The EFM Feature

Today I joined the Williamson County Republican Women’s club for a luncheon at which a popular Tennessee radio host spoke. I wondered about the wisdom of wearing my Romney button when I realized Steve Gill was discussing his new book, The Fred Factor: How Fred Thompson May Change the Face of the ’08 Election, and explaining why Fred’s doing much better than George Will, Politico, and World Net Daily claim.
I admire Mr. Gill for several reasons–namely because he led an effective protest against a state income tax in 2000 and 2001. I was eating chocolate chess pie while Mr. Gill spoke and wasn’t taking notes. However, some of what he said jumped out at me as a bit flawed.
First of all, he cited a Rasmussen poll and said if Gov. Romney or Rudy were nominated, Tennessee would go blue. How would Hillary pull off what native Tennessean Al Gore could not? Remember, this was before Al Gore was just as popular for his “lock box” than constant environmental nagging. If he couldn’t win his home state, Hillary hasn’t a prayer.
But Mr. Gill took that incorrect assumption and started building on it. Fred would appeal to all Americans, he reasoned, because of his star power and because he’s a candidate that “says what he means, and means what he says.” (Although, his public statements are hardly a model of clarity.) However, northern candidates like Rudy and Gov. Romney have no benefit to Republicans since they can’t carry their own states, he said.
“Mitt Romney won’t even carry Massachusetts,” he said. “What does that say about him?”
The person sitting beside me whispered, “Doesn’t it mean liberals don’t like his conservative positions?”
Mr. Gill said Fred would be able to turn purple states–like Ohio and Pennsylvania–red, which I seriously doubt. While many Republicans love President Bush, a “swagger” and “drawl” fatigue has set in with voters. Consequently, Fred’s Southern persona (one of his major assets here) could be a liability–especially in places like New Hampshire and Iowa.
Mr. Gill, however, explained Fred wouldn’t do well in New Hampshire and Iowa, but seemed to indicate that his very lack of attention to the states would nullify their importance. (This reminds me of when I used to shove all my parking tickets at David Lipscomb University into a drawer…thinking somehow they’d stop being problematic if I pretended they didn’t exist.) This, of course, defies all recent campaign history–including the most recent campaign, where Iowa and New Hampshire were decisive in the Democratic primary contest.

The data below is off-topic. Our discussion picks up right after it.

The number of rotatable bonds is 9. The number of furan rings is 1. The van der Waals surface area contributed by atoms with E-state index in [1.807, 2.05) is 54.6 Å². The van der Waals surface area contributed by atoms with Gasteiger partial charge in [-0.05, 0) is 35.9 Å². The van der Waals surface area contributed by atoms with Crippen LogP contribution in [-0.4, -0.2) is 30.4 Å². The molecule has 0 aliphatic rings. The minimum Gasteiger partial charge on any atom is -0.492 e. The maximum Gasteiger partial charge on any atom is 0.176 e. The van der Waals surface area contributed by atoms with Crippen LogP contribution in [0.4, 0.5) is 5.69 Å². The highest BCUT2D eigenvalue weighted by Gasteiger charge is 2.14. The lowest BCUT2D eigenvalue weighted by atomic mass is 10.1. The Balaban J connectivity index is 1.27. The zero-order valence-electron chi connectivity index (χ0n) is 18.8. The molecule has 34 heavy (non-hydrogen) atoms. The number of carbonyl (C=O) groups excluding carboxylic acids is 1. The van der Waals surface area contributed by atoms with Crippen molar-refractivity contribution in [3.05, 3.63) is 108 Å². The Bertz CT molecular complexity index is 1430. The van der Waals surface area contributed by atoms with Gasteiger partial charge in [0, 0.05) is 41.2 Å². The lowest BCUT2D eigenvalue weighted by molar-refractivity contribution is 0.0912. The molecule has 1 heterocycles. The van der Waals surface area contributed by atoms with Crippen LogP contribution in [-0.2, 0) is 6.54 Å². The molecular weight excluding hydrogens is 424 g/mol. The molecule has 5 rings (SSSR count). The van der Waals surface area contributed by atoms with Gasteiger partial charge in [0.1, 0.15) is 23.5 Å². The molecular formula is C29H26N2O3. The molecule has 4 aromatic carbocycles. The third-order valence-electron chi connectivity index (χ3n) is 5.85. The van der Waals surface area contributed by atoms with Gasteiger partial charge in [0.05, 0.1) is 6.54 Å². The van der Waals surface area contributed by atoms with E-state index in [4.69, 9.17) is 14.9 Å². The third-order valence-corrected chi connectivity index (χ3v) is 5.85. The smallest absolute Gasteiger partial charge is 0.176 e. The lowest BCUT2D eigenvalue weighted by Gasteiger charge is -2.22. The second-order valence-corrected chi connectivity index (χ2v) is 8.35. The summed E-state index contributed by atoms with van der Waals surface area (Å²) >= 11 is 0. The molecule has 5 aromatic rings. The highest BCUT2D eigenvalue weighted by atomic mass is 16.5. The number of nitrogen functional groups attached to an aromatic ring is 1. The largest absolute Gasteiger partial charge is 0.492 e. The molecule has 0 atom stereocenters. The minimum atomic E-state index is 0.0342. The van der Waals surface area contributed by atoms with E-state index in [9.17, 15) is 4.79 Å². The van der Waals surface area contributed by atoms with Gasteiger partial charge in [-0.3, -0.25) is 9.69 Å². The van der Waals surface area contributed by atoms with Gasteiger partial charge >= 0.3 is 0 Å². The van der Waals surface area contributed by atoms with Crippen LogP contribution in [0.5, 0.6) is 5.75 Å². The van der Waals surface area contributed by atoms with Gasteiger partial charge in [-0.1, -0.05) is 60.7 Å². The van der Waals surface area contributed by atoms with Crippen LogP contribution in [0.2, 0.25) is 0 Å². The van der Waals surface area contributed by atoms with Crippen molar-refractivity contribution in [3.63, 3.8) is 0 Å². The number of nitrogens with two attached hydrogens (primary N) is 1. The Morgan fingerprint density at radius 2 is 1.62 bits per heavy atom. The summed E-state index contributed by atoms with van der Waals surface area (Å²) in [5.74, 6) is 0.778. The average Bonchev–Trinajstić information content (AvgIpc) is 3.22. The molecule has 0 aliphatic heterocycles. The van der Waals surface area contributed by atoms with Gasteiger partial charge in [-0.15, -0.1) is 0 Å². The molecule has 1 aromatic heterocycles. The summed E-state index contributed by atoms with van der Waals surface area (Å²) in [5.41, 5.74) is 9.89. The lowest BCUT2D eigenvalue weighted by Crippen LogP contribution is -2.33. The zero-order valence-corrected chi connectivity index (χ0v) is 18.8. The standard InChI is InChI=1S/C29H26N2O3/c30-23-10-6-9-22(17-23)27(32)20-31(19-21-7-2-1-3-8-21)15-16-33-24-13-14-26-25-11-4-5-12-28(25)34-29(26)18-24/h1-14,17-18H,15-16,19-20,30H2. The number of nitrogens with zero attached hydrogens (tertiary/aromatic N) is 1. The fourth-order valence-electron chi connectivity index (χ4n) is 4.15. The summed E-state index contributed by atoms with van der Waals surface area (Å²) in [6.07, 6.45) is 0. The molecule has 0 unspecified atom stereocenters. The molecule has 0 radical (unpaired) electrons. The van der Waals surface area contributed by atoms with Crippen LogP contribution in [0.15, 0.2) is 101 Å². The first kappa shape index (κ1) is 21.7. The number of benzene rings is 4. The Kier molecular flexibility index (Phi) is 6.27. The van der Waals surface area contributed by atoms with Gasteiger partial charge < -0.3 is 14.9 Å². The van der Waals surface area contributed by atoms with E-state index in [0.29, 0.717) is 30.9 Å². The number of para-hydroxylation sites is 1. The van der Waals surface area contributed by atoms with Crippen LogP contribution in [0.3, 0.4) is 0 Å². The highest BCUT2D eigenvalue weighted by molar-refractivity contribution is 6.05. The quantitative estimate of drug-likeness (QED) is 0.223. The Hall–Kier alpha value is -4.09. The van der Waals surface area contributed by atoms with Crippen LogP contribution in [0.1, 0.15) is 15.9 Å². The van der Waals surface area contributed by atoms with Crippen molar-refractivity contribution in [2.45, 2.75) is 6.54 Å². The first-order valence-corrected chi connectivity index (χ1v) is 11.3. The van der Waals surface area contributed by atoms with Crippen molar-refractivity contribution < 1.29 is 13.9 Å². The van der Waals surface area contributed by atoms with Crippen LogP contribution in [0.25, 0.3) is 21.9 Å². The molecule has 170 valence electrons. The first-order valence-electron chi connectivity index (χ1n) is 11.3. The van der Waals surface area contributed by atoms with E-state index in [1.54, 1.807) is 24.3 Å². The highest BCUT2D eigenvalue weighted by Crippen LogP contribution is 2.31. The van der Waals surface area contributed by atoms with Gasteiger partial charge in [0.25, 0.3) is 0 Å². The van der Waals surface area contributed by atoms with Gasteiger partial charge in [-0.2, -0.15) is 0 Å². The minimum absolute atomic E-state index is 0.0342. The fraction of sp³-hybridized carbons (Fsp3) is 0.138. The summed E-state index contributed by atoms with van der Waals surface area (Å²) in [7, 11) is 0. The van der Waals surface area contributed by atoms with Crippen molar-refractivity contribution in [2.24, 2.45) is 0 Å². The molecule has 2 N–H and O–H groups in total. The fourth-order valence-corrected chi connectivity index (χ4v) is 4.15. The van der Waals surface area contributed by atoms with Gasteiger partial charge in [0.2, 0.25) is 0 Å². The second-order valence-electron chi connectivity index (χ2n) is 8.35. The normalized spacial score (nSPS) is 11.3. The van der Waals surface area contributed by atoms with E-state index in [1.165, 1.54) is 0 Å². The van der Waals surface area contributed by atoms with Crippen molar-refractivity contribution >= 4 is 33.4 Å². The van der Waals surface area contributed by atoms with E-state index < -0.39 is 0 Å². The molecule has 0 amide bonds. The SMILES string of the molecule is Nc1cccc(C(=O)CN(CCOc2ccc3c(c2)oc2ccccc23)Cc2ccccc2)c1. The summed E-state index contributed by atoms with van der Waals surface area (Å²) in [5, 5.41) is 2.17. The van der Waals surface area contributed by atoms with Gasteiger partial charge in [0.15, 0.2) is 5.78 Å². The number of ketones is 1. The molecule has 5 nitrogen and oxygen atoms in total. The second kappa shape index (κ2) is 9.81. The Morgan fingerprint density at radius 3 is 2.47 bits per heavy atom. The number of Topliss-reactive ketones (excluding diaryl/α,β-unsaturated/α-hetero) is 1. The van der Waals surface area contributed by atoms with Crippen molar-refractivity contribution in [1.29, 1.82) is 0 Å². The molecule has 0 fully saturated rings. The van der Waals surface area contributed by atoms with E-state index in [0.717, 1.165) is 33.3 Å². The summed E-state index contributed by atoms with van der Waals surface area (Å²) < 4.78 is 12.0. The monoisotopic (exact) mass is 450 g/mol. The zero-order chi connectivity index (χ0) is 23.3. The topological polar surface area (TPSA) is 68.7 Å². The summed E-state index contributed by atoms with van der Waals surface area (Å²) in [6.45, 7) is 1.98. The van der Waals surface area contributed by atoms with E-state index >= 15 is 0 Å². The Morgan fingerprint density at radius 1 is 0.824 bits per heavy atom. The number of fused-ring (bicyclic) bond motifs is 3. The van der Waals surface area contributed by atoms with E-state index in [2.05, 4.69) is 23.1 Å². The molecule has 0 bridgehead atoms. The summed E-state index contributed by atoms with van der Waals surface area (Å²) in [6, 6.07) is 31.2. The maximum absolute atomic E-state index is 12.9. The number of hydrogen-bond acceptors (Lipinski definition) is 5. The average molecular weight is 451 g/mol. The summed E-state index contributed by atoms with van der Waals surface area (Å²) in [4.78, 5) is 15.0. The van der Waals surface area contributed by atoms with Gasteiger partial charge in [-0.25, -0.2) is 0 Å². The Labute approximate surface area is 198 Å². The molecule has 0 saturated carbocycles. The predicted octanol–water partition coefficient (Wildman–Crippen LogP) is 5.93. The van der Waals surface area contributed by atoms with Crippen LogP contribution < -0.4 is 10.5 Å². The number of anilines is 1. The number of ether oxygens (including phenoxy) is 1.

He talked about Gov. Romney’s money, saying he “bought third place with $40 million.” The “third place” to which he was referring are the national polls which largely measure name recognition. After all, Gov. Romney’s lead in the early primary states are not as important, since Fred isn’t paying as much attention to them. (Likewise, he considered Gov. Romney’s Iowa Straw Poll victory meaningless since Rudy and Fred didn’t participate.)
Lastly, he slammed James Dobson’s recent e-mail in which Dobson said Fred was “not for me” because Fred’s opposed to a Constitutional amendment to protect marriage, favors McCain-Feingold, is evasive about what he believes, “can’t speak his way out of a paper bag on the campaign trail,” and lacks passion and zeal.
Mr. Gill ignored most of these criticisms and said James Dobson’s problem isn’t with Fred Thompson, but with the writers of the Constitution. Fred Thompson’s unwillingness to support a Federal Marriage Amendment puts him in good company, you see. Dr. Dobson wouldn’t have voted for George Washington or Thomas Jefferson either. Yes, you read that correctly. I proposed this to the resident Constitutional scholar, who’s eating ice cream in the living room, and he said–in his concise academic speak–”that’s insane.”
When Mr. Gill was criticizing Dr. Dobson, the ladies at the luncheon seemed perplexed. One lady pressed him further, “But doesn’t Fred need to build a bridge with James Dobson?” A lady at my table said, “James Dobson is a very important man.” It seemed many were hearing of Dobson’s statements for the first time. The bottom line is that Christians are disappointed Fred won’t back this constitutional amendment and are saddened by his casual remark that he doesn’t attend church or openly discuss his faith.
Peggy Noonan once noted Fred’s basic appeal is that he’s not the other candidates. ”That’s good, but raises the question: Who are you?” So far, he’s failed to answer that question, but Steve Gill wants to answer it with his new book. Buy it here, if you’re curious.
After all, the Fred folks might need the money. They have a lot of parking tickets piling up, and they can’t ignore them forever.
CHARLES adds: Nancy, at the next EFM potluck, we’ve got to have this chess pie. The Bride and I were over a Tennesseean’s house the other day and he was telling us about it. I’m fascinated.
Also, Gill’s comments about the Founding Fathers strike me as a bit of a non sequitur. It’s fine to formulate hypotheses about them, but they should be based on evidence. For instance, I’ve said that they would clearly vote for non-Christians, because many of them were in fact non-Christians and voted for each other–something we often forget today. But to try and figure out where they would weigh in on “gay marriage” when all of them would have found it totally unthinkable–and thus certainly never thought, wrote, or spoke about it? I don’t know how you reach a conclusion on a topic on which there is no evidence.
NANCY adds: Charles, I’m not sure the chocolate chess pie is a Southern phenom. It’s good, but not as good as my momma’s banana pudding. (Although I’m not sure I can bring that to the FRC–are any of you EFMers going?)

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